HorseIllustrated.com readers cast their vote in the weekly poll on “Has your horse ever had colic?” Catch the results on this page, along with more resources on the topic.
Unfortunately, if you poll horse owners, too many can say their horse has had colic.As horse owners, one of the most universally dreaded situations we all fear is colic. Your horse comes in for his evening dinner but is clearly not right. Some colicking horses are simply not interested in eating; some lie quietly on the ground looking at their abdomen. Others are more dramatic about their pain—stretching, pawing, getting up and down, and rolling.
- Any horse can colic, even if they are otherwise healthy and receive good care.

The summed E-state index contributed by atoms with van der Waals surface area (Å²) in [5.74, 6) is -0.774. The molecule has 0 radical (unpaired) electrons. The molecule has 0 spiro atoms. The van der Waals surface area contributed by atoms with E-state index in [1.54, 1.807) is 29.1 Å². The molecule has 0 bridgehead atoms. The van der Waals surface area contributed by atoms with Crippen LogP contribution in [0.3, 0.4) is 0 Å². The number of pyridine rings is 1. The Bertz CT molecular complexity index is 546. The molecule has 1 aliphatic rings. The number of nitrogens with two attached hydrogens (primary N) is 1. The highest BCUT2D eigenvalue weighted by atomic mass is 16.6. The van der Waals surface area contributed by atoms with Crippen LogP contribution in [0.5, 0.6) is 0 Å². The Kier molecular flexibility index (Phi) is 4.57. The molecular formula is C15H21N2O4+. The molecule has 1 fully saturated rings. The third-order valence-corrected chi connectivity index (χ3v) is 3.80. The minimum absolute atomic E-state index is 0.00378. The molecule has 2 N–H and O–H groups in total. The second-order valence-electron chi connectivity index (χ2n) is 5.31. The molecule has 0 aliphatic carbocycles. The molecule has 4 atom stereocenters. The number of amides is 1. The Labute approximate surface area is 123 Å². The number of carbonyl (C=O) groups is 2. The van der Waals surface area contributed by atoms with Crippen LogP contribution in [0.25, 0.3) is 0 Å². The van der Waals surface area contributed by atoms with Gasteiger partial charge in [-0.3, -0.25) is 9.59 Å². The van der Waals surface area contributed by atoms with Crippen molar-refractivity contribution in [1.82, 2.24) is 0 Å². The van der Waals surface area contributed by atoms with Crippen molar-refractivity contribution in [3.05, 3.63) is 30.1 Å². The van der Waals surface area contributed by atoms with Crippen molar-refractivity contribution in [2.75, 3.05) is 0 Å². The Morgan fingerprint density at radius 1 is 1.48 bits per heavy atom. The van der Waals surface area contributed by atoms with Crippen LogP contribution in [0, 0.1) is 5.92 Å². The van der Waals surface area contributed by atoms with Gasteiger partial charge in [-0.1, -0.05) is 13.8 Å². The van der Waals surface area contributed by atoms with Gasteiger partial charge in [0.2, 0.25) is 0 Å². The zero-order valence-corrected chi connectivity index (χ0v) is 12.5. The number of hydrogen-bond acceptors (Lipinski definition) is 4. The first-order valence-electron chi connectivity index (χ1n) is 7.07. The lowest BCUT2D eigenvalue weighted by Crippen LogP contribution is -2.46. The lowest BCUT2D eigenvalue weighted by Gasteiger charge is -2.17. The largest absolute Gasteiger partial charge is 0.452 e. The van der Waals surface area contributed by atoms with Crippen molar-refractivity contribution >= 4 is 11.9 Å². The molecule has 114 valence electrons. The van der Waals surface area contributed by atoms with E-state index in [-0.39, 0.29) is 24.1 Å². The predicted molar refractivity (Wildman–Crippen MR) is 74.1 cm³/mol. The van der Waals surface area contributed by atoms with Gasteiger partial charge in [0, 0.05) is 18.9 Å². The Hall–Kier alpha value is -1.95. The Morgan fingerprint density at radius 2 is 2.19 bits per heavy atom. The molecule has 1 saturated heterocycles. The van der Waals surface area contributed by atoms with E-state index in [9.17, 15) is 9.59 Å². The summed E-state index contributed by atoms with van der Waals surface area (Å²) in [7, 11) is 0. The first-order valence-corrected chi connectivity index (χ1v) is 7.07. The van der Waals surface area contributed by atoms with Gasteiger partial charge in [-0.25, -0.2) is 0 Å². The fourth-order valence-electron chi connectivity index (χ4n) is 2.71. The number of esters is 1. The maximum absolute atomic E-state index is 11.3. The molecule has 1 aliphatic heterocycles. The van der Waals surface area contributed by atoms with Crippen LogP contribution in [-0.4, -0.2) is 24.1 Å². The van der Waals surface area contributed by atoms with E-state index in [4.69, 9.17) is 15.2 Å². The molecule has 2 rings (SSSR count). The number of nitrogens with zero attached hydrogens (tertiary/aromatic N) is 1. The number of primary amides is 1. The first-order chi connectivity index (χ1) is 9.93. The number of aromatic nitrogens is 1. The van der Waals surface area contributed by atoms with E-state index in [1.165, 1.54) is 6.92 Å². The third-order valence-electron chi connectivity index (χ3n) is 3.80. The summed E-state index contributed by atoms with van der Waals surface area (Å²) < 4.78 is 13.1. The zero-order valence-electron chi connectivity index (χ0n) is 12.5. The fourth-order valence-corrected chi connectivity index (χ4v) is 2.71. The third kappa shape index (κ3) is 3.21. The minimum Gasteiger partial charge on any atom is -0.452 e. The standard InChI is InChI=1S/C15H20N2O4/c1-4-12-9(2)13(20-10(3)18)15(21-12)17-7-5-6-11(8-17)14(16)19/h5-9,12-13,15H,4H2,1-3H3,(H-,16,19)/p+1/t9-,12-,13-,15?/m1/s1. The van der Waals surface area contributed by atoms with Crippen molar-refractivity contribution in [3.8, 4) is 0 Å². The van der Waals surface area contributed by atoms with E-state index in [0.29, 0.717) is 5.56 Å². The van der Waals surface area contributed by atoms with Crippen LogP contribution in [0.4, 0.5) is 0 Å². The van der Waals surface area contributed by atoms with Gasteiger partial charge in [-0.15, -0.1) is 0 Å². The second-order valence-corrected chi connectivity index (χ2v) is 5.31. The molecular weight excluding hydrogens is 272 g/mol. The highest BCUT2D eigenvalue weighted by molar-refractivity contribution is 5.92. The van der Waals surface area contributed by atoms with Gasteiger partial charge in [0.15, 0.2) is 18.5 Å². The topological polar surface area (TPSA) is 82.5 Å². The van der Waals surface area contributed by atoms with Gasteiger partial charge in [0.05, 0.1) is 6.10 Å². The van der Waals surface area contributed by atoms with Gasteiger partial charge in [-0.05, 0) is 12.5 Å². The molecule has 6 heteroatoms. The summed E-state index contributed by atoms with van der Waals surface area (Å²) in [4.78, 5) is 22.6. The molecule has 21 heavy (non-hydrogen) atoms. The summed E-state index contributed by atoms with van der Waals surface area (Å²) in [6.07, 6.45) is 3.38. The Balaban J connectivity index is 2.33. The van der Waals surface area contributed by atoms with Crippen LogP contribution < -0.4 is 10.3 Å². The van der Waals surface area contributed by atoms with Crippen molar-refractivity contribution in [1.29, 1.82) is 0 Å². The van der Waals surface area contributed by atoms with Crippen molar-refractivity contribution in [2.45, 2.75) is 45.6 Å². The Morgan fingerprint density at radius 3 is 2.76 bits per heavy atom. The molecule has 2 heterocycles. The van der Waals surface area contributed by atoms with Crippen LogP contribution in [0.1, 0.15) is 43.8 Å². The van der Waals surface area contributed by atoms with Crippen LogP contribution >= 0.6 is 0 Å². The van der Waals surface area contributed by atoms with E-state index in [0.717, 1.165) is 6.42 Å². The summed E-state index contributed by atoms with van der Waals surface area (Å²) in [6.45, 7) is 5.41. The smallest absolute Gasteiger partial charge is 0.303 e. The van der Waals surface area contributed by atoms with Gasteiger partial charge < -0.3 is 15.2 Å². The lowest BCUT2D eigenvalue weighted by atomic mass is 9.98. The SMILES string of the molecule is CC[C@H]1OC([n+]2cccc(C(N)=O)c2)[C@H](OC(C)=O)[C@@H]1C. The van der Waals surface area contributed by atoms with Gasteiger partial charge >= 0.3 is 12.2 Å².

- Modifying a horse’s diet, or feeding a diet that has too much starch or insufficient fiber, can increase a horse’s colic risk.
- Leaky gut in horses can lead to colic and other systemic problems ranging from dull coat and poor hoof quality to muscle wasting and laminitis.
It’s a helpless feeling to watch a horse experience abdominal pain while you await your veterinarian’s arrival. An often-asked question is, “Why is my horse colicking?”
Continue reading Colic Threat Level in Our Horses to learn more about the causes of colic, the rate of passage, sand colic and enteroliths, leaky gut, and how these conditions can impact your horse’s health. The Further Reading resources below provide a ton of additional information about colic and its prevention so that you can keep your horse healthy and safe from this devastating condition.